It is a place we have visited many times. When the children were small they loved to run around amongst the trees and to use up their energy in the play area. As they got older our son would take part in football training on the all weather pitches. Now it is a place that I enjoy walking around with both my husband and my friends.

I have already taken a couple of rather muddy walks around the perimeter of the park, a distance of about 2 miles, but I have also walked into the park from outside, so my mileage has been increased.

The beauty of the park lies in its variety. Last week, volunteers were busy planting young trees

Planting Saplings

Planting Saplings in Nowton Park

and the sun shone beautifully on the snowdrops and some of the 100,000 daffodils which are beginning to turn the The Lime Avenue bright yellow.


Snowdrops in Nowton Park


Daffodils in The Lime Avenue at Nowton Park

It is a place for people of all ages and abilities to enjoy. I have pushed my elderly aunt around in her wheelchair before we visited the cafe for a light lunch. On Saturday mornings there is a regular park run and I have run around the park whilst competing in the Race for Life. Although there is a small parking charge it is a great place to visit in all seasons and one that I shall continue to enjoy, with its wildlife ponds, arboretum and a maze in the summer.

Often some of the best walks are on our doorstep.

Walk: 3.42 miles

Walk total this year: 28.29 miles

Overall total daily mileage: 205.8 miles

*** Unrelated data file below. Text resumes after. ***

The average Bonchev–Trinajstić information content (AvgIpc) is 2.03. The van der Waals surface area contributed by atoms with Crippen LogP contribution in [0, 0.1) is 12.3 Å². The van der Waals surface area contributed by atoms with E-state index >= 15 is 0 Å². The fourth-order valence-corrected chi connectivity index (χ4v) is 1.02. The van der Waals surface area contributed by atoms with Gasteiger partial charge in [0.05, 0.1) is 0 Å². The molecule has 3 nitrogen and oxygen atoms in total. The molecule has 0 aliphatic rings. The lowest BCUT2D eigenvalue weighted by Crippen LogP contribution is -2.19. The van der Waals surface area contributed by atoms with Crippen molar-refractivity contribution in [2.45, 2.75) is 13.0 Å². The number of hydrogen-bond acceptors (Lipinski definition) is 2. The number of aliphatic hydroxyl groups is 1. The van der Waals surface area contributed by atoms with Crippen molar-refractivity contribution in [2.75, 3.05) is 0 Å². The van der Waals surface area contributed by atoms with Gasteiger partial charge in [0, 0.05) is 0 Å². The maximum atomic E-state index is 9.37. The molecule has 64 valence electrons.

2015 Update and a new start in 2016

BSE tower

St Edmundsbury Cathedral Tower from the East

Ok I admit it – I rather fell off the posting side of this blog after the first three months last year 🙁

However, on the brighter side I did keep on walking. Perhaps not as much as I would like to have done, but better than in previous years, so I am giving myself a pat on the back and am moving onwards and upwards in 2016.

For those who are interested:

Walk total in 2015: 1366.69 miles

Overall total exercise mileage: 192.78 miles
(though I think my Fitbit may have missed some out in July)

So overall I beat the #walk1000miles challenge by 366.69 miles.

On the exercise front I managed almost 200 miles so only 1/5 of the total, but it was a good start and I am determined to do better this year.

On that note I took my first walk of the year this afternoon. A straightforward walk around Bury St Edmunds. It was a bit of a grey day, but I spent most of the walk listening to a podcast and I even walked down a road I had never been along before. That’s what I love about getting out on foot.

I was also able to wish fellow walkers a Happy New Year and smile at many of those I met. However it saddens me to see so many people walking around with a frown on their faces, refusing to look at those they pass. I realise that some people have other things on their mind, but my additional challenge this year is to smile at and say hello to as many of the people I meet or pass on my walks as possible. A smile will always make a difference and a new year is as good a place to start as any.

Abbey Ruins

Ruins of the Benedictine St Edmunds Abbey

Wishing you all a healthy and happy 2016!

Today’s walk: 4.40 miles

Caution: This path may be slippy in wet conditions.

Lavenham Church in beautiful Suffolk Countryside.

Lavenham Church in beautiful Suffolk Countryside.

St David’s Day and a bright, sunny but windy morning. We were finally able to take a walk, suggested by a friend, along the former railway line at Lavenham.

We had hoped to take this walk last weekend, but we were unable to get out on Saturday and so had done a shorter local walk around Nowton Park. We thought that we might do the walk yesterday, but the forecast was not particularly good and the weather became wetter and more miserable as the afternoon progressed.